How are our online behaviors being interpreted and understood by machine learning algorithms? How do we adjust our behavior when we know it’s being surveilled and categorized? To what extent do we come to see and identify ourselves through the ‘eyes’ of the algorithm? How do users adjust their online behavior in response to algorithms?
With my project, I want to take several different approaches to addressing the same set of questions.
First, I plan to do user research in the shape of individual anecdotes and broader surveys. I want to understand how prediction or recommendation engines, powered by increasingly accurate machine learning algorithms, are shaping our behaviors online. More importantly, I want to gain insights into how these mechanisms make us feel when we encounter them. I plan to send out an initial survey next week that gets to the heart of some of these questions.
Second, I intend to build a tool that gives users greater visibility into how algorithms are constructing a portrait of them based on their online behavior. What advertisements did they click? Who are their friends? What did they last purchase? I’m still not sure what form the tool itself will take but I plan to continue researching and referencing the work done by other researchers and activists.
Third, I want to gather up all my findings – both qualitative and quantitative – and present them in an engaging, exploratory way. I will likely write a research paper summarizing what I’ve discovered, but I also want to make that research accessible and educational to the average internet user.
First, the literature. I’ve started reading a number of books and academic articles that are relevant to this topic. Wendy Chun’s books Programmed Visions and Updating to Remain the Same have already been central to my research. I also plan to read Alexander Galloway’s Protocol, Patrick Hebron’s Learning Machines, and Weapons of Math Destruction. I’m making my way through Microsoft Research’s summary of academic articles related to critical algorithm studies. One article that’s been helpful in understanding user anecdotes has been Taina Bucher’s “The algorithmic imaginary: exploring the ordinary effects of Facebook algorithms,” which takes an ethnographic approach to understanding how users interact with algorithms online.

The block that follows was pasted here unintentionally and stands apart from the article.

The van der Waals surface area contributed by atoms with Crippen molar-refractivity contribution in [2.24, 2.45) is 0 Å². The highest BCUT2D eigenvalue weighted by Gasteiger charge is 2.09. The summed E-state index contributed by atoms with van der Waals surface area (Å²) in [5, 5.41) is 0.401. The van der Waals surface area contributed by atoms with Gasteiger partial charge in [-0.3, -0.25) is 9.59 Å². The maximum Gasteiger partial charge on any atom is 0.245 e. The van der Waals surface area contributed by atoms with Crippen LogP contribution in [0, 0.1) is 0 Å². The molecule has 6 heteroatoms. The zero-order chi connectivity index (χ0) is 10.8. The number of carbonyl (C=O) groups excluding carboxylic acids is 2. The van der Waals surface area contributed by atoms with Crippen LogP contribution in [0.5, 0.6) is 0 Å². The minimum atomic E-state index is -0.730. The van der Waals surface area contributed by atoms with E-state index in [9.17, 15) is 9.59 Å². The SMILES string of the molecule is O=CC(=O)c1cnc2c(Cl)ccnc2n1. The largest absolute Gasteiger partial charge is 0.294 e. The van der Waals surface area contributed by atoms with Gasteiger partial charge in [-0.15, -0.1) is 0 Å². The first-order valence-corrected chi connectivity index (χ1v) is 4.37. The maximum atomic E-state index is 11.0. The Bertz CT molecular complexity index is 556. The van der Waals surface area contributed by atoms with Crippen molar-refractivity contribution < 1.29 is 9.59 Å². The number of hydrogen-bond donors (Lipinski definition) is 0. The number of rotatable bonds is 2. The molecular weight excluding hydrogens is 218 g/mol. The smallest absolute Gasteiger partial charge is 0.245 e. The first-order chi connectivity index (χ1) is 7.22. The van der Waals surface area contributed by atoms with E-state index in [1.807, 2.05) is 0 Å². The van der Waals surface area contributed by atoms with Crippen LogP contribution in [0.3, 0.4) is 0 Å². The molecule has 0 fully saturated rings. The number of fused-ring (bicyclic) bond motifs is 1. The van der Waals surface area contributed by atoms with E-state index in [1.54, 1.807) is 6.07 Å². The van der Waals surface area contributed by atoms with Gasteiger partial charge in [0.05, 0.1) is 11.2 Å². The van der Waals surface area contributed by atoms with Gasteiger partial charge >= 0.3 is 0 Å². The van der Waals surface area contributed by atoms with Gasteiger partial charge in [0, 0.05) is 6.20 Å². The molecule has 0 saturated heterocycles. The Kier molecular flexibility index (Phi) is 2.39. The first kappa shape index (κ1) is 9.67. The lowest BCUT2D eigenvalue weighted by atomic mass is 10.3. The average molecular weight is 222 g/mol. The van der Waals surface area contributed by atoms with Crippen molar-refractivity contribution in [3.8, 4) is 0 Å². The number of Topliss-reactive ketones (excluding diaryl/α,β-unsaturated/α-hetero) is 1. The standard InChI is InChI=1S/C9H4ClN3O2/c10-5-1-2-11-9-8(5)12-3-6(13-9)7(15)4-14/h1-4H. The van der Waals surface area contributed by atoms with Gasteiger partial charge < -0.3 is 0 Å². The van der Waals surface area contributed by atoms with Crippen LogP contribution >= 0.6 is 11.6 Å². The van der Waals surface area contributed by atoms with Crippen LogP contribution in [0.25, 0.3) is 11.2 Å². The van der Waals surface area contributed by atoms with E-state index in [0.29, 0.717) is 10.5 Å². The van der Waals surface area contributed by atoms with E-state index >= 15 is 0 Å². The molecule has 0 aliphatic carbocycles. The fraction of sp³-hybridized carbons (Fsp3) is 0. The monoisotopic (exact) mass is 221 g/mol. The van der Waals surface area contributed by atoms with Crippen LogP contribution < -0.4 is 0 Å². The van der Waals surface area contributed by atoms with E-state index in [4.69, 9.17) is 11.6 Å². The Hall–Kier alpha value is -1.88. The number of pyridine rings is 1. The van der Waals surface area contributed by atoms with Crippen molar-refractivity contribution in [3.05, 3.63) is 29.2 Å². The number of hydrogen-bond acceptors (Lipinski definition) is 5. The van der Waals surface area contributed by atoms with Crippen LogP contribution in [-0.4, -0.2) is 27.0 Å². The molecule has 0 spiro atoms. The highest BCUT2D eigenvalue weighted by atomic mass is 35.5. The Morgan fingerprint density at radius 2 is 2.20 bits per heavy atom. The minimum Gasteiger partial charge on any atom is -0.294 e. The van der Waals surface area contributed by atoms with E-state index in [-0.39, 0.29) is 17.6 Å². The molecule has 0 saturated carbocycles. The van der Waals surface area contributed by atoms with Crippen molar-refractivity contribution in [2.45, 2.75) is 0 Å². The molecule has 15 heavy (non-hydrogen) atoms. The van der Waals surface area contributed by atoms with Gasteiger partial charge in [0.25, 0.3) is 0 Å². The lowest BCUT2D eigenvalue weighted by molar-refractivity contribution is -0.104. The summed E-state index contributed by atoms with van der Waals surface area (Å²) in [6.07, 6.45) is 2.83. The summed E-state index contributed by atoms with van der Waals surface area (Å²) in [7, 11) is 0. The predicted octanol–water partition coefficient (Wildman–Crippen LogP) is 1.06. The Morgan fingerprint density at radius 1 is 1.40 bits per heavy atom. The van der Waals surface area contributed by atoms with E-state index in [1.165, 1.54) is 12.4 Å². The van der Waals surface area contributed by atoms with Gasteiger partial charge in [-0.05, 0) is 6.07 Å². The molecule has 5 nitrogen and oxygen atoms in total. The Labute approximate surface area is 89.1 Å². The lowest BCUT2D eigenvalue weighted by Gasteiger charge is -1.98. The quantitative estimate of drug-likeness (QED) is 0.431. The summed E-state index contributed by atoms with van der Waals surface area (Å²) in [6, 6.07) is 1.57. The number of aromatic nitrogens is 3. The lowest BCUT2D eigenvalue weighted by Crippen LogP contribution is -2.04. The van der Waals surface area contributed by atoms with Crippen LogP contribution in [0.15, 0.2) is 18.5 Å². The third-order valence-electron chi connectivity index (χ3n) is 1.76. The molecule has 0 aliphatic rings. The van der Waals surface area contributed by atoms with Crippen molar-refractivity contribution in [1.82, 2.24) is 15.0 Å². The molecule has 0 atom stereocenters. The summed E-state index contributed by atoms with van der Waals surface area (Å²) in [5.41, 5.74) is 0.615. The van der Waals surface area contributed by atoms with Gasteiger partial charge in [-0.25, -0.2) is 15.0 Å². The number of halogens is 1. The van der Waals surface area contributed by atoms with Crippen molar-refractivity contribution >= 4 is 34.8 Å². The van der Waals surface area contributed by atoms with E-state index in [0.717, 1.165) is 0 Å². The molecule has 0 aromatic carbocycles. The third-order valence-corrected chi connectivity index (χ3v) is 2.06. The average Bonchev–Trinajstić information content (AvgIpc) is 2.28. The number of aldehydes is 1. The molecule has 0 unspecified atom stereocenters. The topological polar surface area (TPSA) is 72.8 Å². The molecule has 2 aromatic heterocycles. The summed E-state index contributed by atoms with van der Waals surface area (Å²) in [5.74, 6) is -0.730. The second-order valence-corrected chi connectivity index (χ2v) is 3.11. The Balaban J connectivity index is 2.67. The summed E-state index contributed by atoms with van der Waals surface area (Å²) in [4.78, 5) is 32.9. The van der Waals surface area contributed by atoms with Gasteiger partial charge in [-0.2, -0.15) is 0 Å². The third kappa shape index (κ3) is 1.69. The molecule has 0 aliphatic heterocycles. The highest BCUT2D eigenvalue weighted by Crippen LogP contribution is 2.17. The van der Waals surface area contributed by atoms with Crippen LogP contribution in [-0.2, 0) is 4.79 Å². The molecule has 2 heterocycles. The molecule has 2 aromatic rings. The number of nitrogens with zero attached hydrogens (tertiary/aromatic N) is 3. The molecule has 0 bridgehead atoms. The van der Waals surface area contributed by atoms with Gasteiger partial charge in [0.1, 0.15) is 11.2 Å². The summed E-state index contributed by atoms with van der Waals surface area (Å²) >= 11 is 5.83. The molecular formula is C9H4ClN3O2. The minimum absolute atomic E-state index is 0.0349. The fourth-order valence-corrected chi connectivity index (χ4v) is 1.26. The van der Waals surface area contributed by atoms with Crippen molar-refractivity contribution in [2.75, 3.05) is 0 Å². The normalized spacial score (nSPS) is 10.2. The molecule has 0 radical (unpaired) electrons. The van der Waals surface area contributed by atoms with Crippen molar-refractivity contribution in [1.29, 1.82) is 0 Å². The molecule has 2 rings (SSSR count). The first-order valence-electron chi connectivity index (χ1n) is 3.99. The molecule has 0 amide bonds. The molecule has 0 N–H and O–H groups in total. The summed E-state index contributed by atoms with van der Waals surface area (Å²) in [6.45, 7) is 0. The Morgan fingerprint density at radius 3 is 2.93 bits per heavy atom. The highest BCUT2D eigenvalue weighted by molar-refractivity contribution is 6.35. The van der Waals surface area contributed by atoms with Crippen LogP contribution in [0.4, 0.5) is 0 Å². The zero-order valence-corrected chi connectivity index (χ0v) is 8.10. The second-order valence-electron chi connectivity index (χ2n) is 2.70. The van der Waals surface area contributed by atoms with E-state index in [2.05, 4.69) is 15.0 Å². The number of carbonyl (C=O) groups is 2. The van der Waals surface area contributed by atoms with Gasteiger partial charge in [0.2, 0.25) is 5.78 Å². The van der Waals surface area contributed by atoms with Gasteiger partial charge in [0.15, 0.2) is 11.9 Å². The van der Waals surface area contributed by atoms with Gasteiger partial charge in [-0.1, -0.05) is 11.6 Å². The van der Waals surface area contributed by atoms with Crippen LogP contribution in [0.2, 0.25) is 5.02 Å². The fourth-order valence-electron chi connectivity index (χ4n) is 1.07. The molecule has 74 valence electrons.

Second, the user research. I’m going to conduct my own user research in the form of surveys and the collection of individual anecdotes. I want to pinpoint specific interactions that users find particularly unnerving, creepy, benign, or invisible. I also want to understand how a knowledge that their news feed is filtered affects the way they interact with the platform.
Third, the experts. I want to get in touch with several researchers and artists who are already making strides in this field. I’m planning to reach out this week.
Many people remember the day they first logged online or the day they got their first gmail account. I remember the exact day Facebook introduced its News Feed, a feature that allowed users to see what their friends were talking about on the platform. I remember going to high school that day and talking with my friends about the strangeness of it all, the experience of seeing what other people were commenting on and liking. And yet within days we had accepted and embraced the changes to the platform.
Since that day, Facebook has unrolled a number of changes to its platform, many of which we don’t notice or see because they are minor tweaks to the algorithm that dictates what information we see and what information is rendered invisible. Most recently, machine learning tools have thrown a whole new set of problems into the mix, as such algorithms become increasingly more nebulous and less transparent. I’m interested in understanding how algorithms – not just on Facebook, but on every platform – make us feel when we notice them. I also want to understand how users adjust their behavior in dialogue with such algorithms.
Much of my work at ITP has been focused on data privacy, surveillance culture, and the blurring of public and private spaces. I intend my thesis to be a continuation of past research and projects.